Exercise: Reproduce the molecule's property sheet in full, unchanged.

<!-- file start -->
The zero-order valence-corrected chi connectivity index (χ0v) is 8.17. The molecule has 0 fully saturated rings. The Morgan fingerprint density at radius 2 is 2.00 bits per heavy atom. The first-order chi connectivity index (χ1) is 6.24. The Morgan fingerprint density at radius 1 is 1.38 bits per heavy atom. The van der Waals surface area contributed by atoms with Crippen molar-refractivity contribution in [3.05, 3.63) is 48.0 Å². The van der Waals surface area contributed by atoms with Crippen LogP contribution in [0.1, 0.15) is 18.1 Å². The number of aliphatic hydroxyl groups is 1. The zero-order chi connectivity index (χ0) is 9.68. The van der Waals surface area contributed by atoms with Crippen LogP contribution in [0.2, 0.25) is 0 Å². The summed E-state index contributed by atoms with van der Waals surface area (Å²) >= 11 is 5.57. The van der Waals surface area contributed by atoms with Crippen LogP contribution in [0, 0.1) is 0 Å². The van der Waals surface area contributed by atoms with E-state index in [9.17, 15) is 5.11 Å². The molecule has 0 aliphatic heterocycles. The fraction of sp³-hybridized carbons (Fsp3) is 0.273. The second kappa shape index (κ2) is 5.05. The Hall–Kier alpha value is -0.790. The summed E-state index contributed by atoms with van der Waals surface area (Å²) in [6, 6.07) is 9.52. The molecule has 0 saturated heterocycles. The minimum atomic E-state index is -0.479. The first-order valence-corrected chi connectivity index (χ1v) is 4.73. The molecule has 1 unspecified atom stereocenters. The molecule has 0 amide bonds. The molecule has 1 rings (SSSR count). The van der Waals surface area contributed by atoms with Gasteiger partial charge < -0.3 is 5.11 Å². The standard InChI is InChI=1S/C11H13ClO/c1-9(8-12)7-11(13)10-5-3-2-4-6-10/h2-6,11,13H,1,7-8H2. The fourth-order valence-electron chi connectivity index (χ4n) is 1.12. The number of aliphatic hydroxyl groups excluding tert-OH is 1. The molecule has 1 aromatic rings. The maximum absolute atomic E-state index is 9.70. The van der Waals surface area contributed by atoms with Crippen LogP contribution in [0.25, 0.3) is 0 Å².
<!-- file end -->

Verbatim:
The zero-order valence-corrected chi connectivity index (χ0v) is 8.17. The molecule has 0 fully saturated rings. The Morgan fingerprint density at radius 2 is 2.00 bits per heavy atom. The first-order chi connectivity index (χ1) is 6.24. The Morgan fingerprint density at radius 1 is 1.38 bits per heavy atom. The van der Waals surface area contributed by atoms with Crippen molar-refractivity contribution in [3.05, 3.63) is 48.0 Å². The van der Waals surface area contributed by atoms with Crippen LogP contribution in [0.1, 0.15) is 18.1 Å². The number of aliphatic hydroxyl groups is 1. The zero-order chi connectivity index (χ0) is 9.68. The van der Waals surface area contributed by atoms with Crippen LogP contribution in [0.2, 0.25) is 0 Å². The summed E-state index contributed by atoms with van der Waals surface area (Å²) >= 11 is 5.57. The van der Waals surface area contributed by atoms with Crippen LogP contribution in [0, 0.1) is 0 Å². The van der Waals surface area contributed by atoms with E-state index in [9.17, 15) is 5.11 Å². The molecule has 0 aliphatic heterocycles. The fraction of sp³-hybridized carbons (Fsp3) is 0.273. The second kappa shape index (κ2) is 5.05. The Hall–Kier alpha value is -0.790. The summed E-state index contributed by atoms with van der Waals surface area (Å²) in [6, 6.07) is 9.52. The molecule has 0 saturated heterocycles. The minimum atomic E-state index is -0.479. The first-order valence-corrected chi connectivity index (χ1v) is 4.73. The molecule has 1 unspecified atom stereocenters. The molecule has 0 amide bonds. The molecule has 1 rings (SSSR count). The van der Waals surface area contributed by atoms with Gasteiger partial charge < -0.3 is 5.11 Å². The standard InChI is InChI=1S/C11H13ClO/c1-9(8-12)7-11(13)10-5-3-2-4-6-10/h2-6,11,13H,1,7-8H2. The fourth-order valence-electron chi connectivity index (χ4n) is 1.12. The number of aliphatic hydroxyl groups excluding tert-OH is 1. The molecule has 1 aromatic rings. The maximum absolute atomic E-state index is 9.70. The van der Waals surface area contributed by atoms with Crippen LogP contribution in [0.25, 0.3) is 0 Å².